This is the latest in a series of “How To Analyze” articles that began with the general “How To Analyze A Practice Problem” article (click on the link to read the original article).
This week, we’re going to analyze a specific IR question from the Two-Part prompt category. First, give yourself up to 2.5 minutes to try the below GMATPrep® problem.
“An architect is planning to incorporate several stone spheres of different sizes into the landscaping of a public park, and workers who will be applying a finish to the exterior of the spheres need to know the surface area of each sphere. The finishing process costs $92 per square meter. The surface area of a sphere is equal to 4π, where r is the radius of the sphere.
In the above table, select the value that is closest to the cost of finishing a sphere with a 5.50-meter circumference as well as the cost of finishing a sphere with a 7.85-meter circumference. Make only two selections, one in each column.”
After trying the problem, checking the answer, and reading the given solution (if any), I then try to answer the questions listed below. First, I’ll give you what I’ll call the “standard” solution (that is, one we might see in an Official Guide book if this were an official guide problem – a correct solution but not necessarily one that shows us the easiest way to do the problem). Then we’ll get into the analysis.
“Standard” solution: The formula for circumference is C = 2πr. We can use this to calculate the radii of the two spheres (note that the problem asks us to find the “closest” values, so we can estimate):
5.50 m circumference sphere: 5.5 = 2πr. (5.5/2π) = r. (Use calculator) r = 0.876 (approx.).
7.85 m circumference sphere: 7.85 = 2πr. (7.85/2π) = r. (Use calculator) r = 1.25 (approx.).
Next, the problem tells us that the formula for surface area is SA = 4π. We can plug in to calculate the surface area of each sphere:
5.50 m circumference sphere: r = 0.876. SA = 4 π. (Use calculator) SA = 9.63
7.85 m circumference sphere: r = 1.25. SA = 4 π. (Use calculator) SA = 19.625
Finally, we can multiply each surface area by $92 per square meter to find the cost required to finish each sphere:
5.50 m circumference sphere: cost = (SA) × (cost per square meter) = (9.63) × (92) = $886
7.85 m circumference sphere = (19.625) × (92) = $1,805
The correct answers are $900 for the first column and $1,800 for the second column.
1. Did I know WHAT they were trying to test?
- Was I able to CATEGORIZE this question by topic and subtopic? By process / technique? If I had to look something up in my books, would I know exactly where to go?
→ The question is an IR Two-Part prompt. The question prompt is pretty distinctive: the answer choices are presented in table form and I have to select two of them. This problem is wordy, but it’s not a verbal problem – it definitely falls on the quant side of the fence.
- Did I COMPREHEND the symbols, text, questions, statements, and answer choices? Can I comprehend it all now, when I have lots of time to think about it? What do I need to do to make sure that I do comprehend everything here? How am I going to remember whatever I’ve just learned for future?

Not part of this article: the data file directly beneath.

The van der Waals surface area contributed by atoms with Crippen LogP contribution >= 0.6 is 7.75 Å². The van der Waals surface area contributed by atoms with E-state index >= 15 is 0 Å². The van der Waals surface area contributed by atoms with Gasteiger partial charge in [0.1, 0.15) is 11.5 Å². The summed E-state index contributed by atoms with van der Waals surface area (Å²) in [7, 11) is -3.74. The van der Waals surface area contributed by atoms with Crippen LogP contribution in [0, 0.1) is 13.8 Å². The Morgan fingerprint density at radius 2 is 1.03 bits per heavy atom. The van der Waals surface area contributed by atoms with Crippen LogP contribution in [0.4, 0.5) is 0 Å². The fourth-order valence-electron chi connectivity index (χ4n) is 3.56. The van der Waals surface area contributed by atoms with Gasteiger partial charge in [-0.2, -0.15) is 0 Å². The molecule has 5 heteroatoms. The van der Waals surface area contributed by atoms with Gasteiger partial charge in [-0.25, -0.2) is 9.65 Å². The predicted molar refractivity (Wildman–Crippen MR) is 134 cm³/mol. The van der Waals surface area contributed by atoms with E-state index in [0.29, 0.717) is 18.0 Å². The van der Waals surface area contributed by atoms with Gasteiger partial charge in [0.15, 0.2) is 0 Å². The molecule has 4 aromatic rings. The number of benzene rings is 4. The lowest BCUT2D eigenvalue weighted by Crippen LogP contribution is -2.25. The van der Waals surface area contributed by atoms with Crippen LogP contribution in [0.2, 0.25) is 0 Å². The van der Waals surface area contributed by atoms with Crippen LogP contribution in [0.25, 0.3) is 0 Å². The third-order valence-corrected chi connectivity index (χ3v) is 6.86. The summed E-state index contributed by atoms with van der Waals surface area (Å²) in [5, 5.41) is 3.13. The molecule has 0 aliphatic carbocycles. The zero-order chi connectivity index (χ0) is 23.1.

→ I got the question right but I spent way too much time doing it – nearly 4 minutes. The math was tedious and I had to use the calculator repeatedly. Reading the “standard” solution really didn’t help much – that is pretty much what I did, but it’s just so much work! I can already tell that I’m going to have to try to figure out a more efficient way to do this one (see section 2, below).
- Did I understand the actual CONTENT (facts, knowledge) being tested?
→ This part was fine I think. I knew the formula for circumference. They gave me the surface area formula, and I did put everything together okay. It just took me too long.
2. How well did I HANDLE what they were trying to test?
- Did I choose the best APPROACH? Or is there a better way to do the problem? (There’s almost always a better way!) What is that better way? How am I going to remember this better approach the next time I see a similar problem?
→ When I was solving, I remember thinking one thing was annoying: at one point, I divided by π and then a few steps later I had to multiply by π again. Maybe there’s a way I could’ve cut out that step altogether. I’m going to go play around with just the formulas and see what happens.
→ Let’s see, first I had C = 2πr and the point here was that I had to solve for the radius: C/2π = r. My next step was to plug that r into the surface area formula:
SA = 4π
SA = 4π
→ Oh, wow, check it out! I’m going to be able to cancel out some stuff and make this way easier!
→ That’s amazing. All I have to do is square the circumference figure and divide by π. Let’s see, first I’m going to square 5.5. That’s about 30 (since = 25 and = 36). Also, I can estimate not only because the problem told me I could (by asking for the “closest” number) but also because of those answer choices. Look how far apart they are! Okay, now divide by 3 (close enough – we’re estimating!) and the surface area is 10. The cost per square meter is $92, so the approximate cost is $920. Only one answer is close. Wow – I just did that whole thing without having to use my calculator once!